Discharge From Bankruptcy in Canada

How to Navigate Discharge From Bankruptcy in Canada: A Comprehensive Guide

Being declared bankrupt is a stressful and challenging event that significantly impacts one’s life. However, the process of being discharged from bankruptcy can often be equally daunting. This guide aims to provide a thorough understanding of the process of discharge from bankruptcy in Canada, its implications, and how to successfully navigate it.

Understanding Bankruptcy Discharge

Bankruptcy discharge refers to the legal procedure that frees an individual from the obligation to pay off debts incurred before the declaration of bankruptcy. However, this process does not absolve certain debts such as support payments to a former spouse or children, court-imposed fines, debts resulting from fraud, and student loans (if the individual stopped being a full- or part-time student less than seven years ago).

The Timeline to Discharge

The duration for the bankruptcy discharge process varies based on whether it’s a first or second bankruptcy. The timeline can range from 9 months for first-time bankruptcies to 36 months for second-time bankruptcies. This process requires cooperation with the trustee and fulfilling bankruptcy requirements diligently.

The Role of the Trustee

The trustee is an officer of the Bankruptcy Court who plays a crucial role in the discharge process. They are responsible for alerting the Office of the Superintendent of Bankruptcy (OSB) to any actions of the debtor that may jeopardize the bankruptcy application. For instance, maxing out credit cards before declaring bankruptcy might complicate the bankruptcy application or even make the debtor ineligible.

Understanding First and Second Bankruptcy Discharges

First-time and second-time bankruptcies have different eligibility criteria for an automatic discharge.

For a first bankruptcy, one is eligible for an automatic discharge after 9 months if no one from the OSB office, the trustee, or a creditor is opposing the discharge, the individual has attended the required financial counselling sessions, and surplus income was not required to be paid into the estate.

If surplus income payments were required, an automatic discharge is eligible after 21 months, given all other conditions are met.

For a second bankruptcy, if surplus income payments are not required, the automatic discharge can occur after 24 months. If surplus income payments are required, the automatic discharge can take place after 36 months, provided all other conditions have been met.

Types of Bankruptcy Discharge

The court may grant one of four types of discharge:

Absolute discharge: The debtor is freed from the legal obligation to repay the debts that existed on the day the bankruptcy was filed, except for certain types of debt.

Conditional discharge: The debtor must fulfill certain conditions to obtain an absolute discharge.

Suspended discharge: An absolute discharge that comes into effect at a later date.

Refused discharge: The court can refuse to grant a discharge.

Consequences of Not Being Discharged

Remaining an undischarged bankrupt has significant consequences. The individual cannot borrow more than $1000 without disclosing their bankruptcy status to the lender. Failure to do so is an offense that could result in a fine, imprisonment, or both.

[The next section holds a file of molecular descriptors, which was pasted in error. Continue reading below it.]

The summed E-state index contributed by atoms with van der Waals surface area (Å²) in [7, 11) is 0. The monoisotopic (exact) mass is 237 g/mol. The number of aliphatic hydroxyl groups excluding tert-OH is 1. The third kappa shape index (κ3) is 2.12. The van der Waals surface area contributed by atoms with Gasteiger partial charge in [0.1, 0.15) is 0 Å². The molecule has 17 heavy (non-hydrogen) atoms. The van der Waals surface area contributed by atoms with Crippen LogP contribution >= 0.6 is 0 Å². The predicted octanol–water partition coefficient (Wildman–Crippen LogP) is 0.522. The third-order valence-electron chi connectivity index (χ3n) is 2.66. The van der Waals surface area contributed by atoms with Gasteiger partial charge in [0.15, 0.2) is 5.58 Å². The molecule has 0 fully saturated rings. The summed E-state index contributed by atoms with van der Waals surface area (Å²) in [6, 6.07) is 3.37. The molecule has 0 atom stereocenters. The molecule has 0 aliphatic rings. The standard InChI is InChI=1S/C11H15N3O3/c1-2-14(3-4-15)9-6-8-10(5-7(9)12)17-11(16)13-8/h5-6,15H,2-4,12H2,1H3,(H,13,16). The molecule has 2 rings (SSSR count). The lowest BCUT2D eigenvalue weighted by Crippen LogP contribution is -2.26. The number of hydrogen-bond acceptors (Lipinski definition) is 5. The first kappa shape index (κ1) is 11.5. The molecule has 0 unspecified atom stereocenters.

Applying for Bankruptcy Discharge in Canada

When the trustee completes their duties with respect to the administration of the debtor’s property, they apply for a discharge. This process follows the completion of bankruptcy duties such as providing income and expense statements, attending required financial counselling sessions, and/or making surplus income payments.

Preparing for the Discharge Hearing

The debtor must prepare a notice of hearing for a bankrupt person’s application for discharge, an affidavit explaining why they believe they are entitled to the discharge order sought, an affidavit of service, and a draft of the order sought. The debtor must also serve these documents on any creditor that filed an opposition to the discharge, creditors who attended an earlier discharge hearing, their Licensed Insolvency Trustee, and the Office of the Superintendent in Bankruptcy.

The Discharge Hearing

During the hearing, the debtor presents their case to the Associate Justice/Registrar in Bankruptcy. They clearly state what order they are seeking, outline the facts supporting their application, and explain how the law applies to their case. The Judge or Registrar may ask questions relating to the affidavits and documents filed and make suggestions or give directions.

Post Discharge Process

Once the formal discharge order is granted and signed by the Judge or Registrar, the debtor receives a copy of the signed order, and the discharge becomes official. The debtor must then provide a copy of the order to the Office of the Superintendent of Bankruptcy, who will notify credit bureaus and the Canada Revenue Agency of the discharge.

Seeking Professional Help

Navigating the process of discharge from bankruptcy in Canada can be complex. It may be beneficial to retain a bankruptcy lawyer to assist with the application for discharge. Dedicated professionals can provide practical advice and workable solutions to help individuals and businesses in financial difficulty. They can help people in finding the relief they need and assist in tailoring a new debt restructuring procedure based on unique economic situations and needs.

In conclusion, the process of discharge from bankruptcy in Canada may seem overwhelming, but it is not insurmountable. With the right knowledge, preparation, and professional help, one can successfully navigate the process and start afresh on a sound financial footing.

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